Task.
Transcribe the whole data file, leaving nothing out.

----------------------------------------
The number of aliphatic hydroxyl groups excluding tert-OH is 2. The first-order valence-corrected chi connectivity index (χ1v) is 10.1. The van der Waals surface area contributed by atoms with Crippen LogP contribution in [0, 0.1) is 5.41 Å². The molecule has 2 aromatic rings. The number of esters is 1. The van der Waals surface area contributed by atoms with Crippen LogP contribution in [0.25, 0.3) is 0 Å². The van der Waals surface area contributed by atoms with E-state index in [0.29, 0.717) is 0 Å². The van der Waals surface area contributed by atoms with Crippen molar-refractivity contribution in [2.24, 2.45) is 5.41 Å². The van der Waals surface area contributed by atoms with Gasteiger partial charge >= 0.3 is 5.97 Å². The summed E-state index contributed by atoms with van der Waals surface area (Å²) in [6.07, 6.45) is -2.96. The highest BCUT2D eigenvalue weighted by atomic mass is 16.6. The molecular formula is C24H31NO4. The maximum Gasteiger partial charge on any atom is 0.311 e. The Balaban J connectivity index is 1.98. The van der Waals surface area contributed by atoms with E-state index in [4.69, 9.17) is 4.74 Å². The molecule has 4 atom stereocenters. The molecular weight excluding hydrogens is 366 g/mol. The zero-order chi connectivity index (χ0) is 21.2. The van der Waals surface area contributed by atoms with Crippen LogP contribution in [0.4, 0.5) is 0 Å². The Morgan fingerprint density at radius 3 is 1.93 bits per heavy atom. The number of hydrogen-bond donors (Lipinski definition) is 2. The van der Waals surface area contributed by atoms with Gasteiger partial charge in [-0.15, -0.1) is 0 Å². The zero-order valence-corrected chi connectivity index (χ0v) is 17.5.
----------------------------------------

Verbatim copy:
The number of aliphatic hydroxyl groups excluding tert-OH is 2. The first-order valence-corrected chi connectivity index (χ1v) is 10.1. The van der Waals surface area contributed by atoms with Crippen LogP contribution in [0, 0.1) is 5.41 Å². The molecule has 2 aromatic rings. The number of esters is 1. The van der Waals surface area contributed by atoms with Crippen LogP contribution in [0.25, 0.3) is 0 Å². The van der Waals surface area contributed by atoms with E-state index in [0.29, 0.717) is 0 Å². The van der Waals surface area contributed by atoms with Crippen molar-refractivity contribution in [2.24, 2.45) is 5.41 Å². The van der Waals surface area contributed by atoms with Gasteiger partial charge >= 0.3 is 5.97 Å². The summed E-state index contributed by atoms with van der Waals surface area (Å²) in [6.07, 6.45) is -2.96. The highest BCUT2D eigenvalue weighted by atomic mass is 16.6. The molecular formula is C24H31NO4. The maximum Gasteiger partial charge on any atom is 0.311 e. The Balaban J connectivity index is 1.98. The van der Waals surface area contributed by atoms with E-state index in [4.69, 9.17) is 4.74 Å². The molecule has 4 atom stereocenters. The molecular weight excluding hydrogens is 366 g/mol. The zero-order chi connectivity index (χ0) is 21.2. The van der Waals surface area contributed by atoms with Crippen LogP contribution in [0.4, 0.5) is 0 Å². The Morgan fingerprint density at radius 3 is 1.93 bits per heavy atom. The number of hydrogen-bond donors (Lipinski definition) is 2. The van der Waals surface area contributed by atoms with Gasteiger partial charge in [-0.15, -0.1) is 0 Å². The zero-order valence-corrected chi connectivity index (χ0v) is 17.5.